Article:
“The reduction of noise affects whales and dolphins, which use a quiet environment for their communication,” explains biologist Sergio Cipolotti.

The silence of the pandemic attracts whales to the Brazilian coast.

Without the echo of tourist cruises and many cargo ships, which were driven away by the new coronavirus pandemic, the silence of the atlantic ocean attracts a greater number of whales that seek the warmest waters of the Brazilian northeast coast for their reproduction.

“The decrease in the noise of the boats affects cetaceans such as the whales and dolphins, who use a quiet environment for your communication sonora ”, explained to EFEverde the biologist Sergio Cipolotti, operational coordinator of the non-governmental organization (NGO) Projeto Baleia Jubarte, the main one in the country for these mammals.

In 2019, according to data from the NGO, about 20,000 whales passed through the Brazilian coastline to mate, procreate and have their young and with the first sightings, from the beginning of June in Espírito Santo (southeast), that number may increase until October, when the crustaceans must begin their return to Antarctica.

Less movement of people and vessels reduces the risk of hatchlings run over and pollution of the seas.

But silence also contributes to “no interference” with the sounds emitted, for example, of dolphins hunting and the singing of humpback whales in mating, the biologist quoted.

However, the NGO, which has accompanied the arrival of humpback whales in Brazil for 32 years, pointed out that it is still “premature” to quantify the impact of the pandemic, mainly, in the Abrolhos archipelago, the epicenter of the birth and mating of the species.

Other species

“Brazil has a great marine diversity, with more than 46 active species in our ocean. Of a total of ninety migratory species we have half, such as humpback whales that they feed in Antarctica and they reproduce here ”, pointed out Cipolotti.

That silence of the sea, caused by the pandemicIt has also caused other species to be seen these days along the 7,367 kilometers of the extensive Brazilian coastline.

In the past week, a whale-shark, the largest fish in the world with up to 12 meters in length and one of the endangered species, was seen by a group of researchers from the Agronauta Institute and the Brazilian Navy in Ilhabela, an island in the state of Sao Paulo.

Also last week, a young orca whale she had to be sacrificed to avoid her suffering after running aground on the beach of Guarajuba, in Camaçarí, a metropolitan region of Salvador with a picture of infection and severe malnutrition, according to the Aquatic Mammals Institute.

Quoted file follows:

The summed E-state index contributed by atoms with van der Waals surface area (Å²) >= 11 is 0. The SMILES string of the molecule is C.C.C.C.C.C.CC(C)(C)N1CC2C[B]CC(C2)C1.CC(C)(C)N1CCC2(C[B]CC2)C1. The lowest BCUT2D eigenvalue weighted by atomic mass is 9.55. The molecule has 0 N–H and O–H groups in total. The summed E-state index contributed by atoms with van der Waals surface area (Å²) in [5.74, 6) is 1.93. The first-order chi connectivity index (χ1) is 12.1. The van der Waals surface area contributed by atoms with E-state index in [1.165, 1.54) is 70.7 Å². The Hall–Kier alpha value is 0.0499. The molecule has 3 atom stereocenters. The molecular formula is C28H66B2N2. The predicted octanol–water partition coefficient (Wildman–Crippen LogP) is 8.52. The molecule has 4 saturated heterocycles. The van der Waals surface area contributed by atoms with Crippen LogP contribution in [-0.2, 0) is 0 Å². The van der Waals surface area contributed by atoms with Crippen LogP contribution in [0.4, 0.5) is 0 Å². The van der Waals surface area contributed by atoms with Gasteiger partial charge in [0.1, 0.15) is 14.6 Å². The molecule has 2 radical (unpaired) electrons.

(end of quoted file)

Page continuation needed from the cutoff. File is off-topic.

The presence of orcas, a predatory species, not common on the Brazilian coast and their appearance, according to specialists, may be due to the lower maritime traffic that allows their approach to look for food, such as the young of humpbacks.

In May, two balls of Bryde, the least known species of fin whales, were seen in Ilhabela and even crossed the Sao Sebastiao channel, a busy raft crossing that links the continent and the island region, but whose circulation was suspended by COVID-19.

The Agronauta Institute points out that during the pandemic a greater number of dolphins have been seen, including the Franciscan species that is threatened with extinction, and sea ​​turtles on the São Paulo coast.

Studies by the Federal University of Rio Grande do Norte (UFRN) and the Baleias e Golfinhos Project in Rio de Janeiro also pointed out that the intense movement of ships and their noise becomes “Stressful” for the hearing sense of cetaceans, which is quite sensitive.

Less tourism, more sea turtles

The pandemic reduced by half the personnel working within the Baleia Jubarte Project, dedicated to the protection of cetaceans, and the tourism operators associated with the initiative are with the activities suspended.

The Tamar Project, the most important in the country with sea turtles, also had to suspend its action in some places due to the pandemic, such as in the Fernando de Noronha archipelago, where the researchers left the islands to pass quarantines in their cities. originally.

However, the NGO estimates that 24,500 spawning occurred in the season ending in July, 500 more than last year, and more than two million sea turtle hatchlings were born.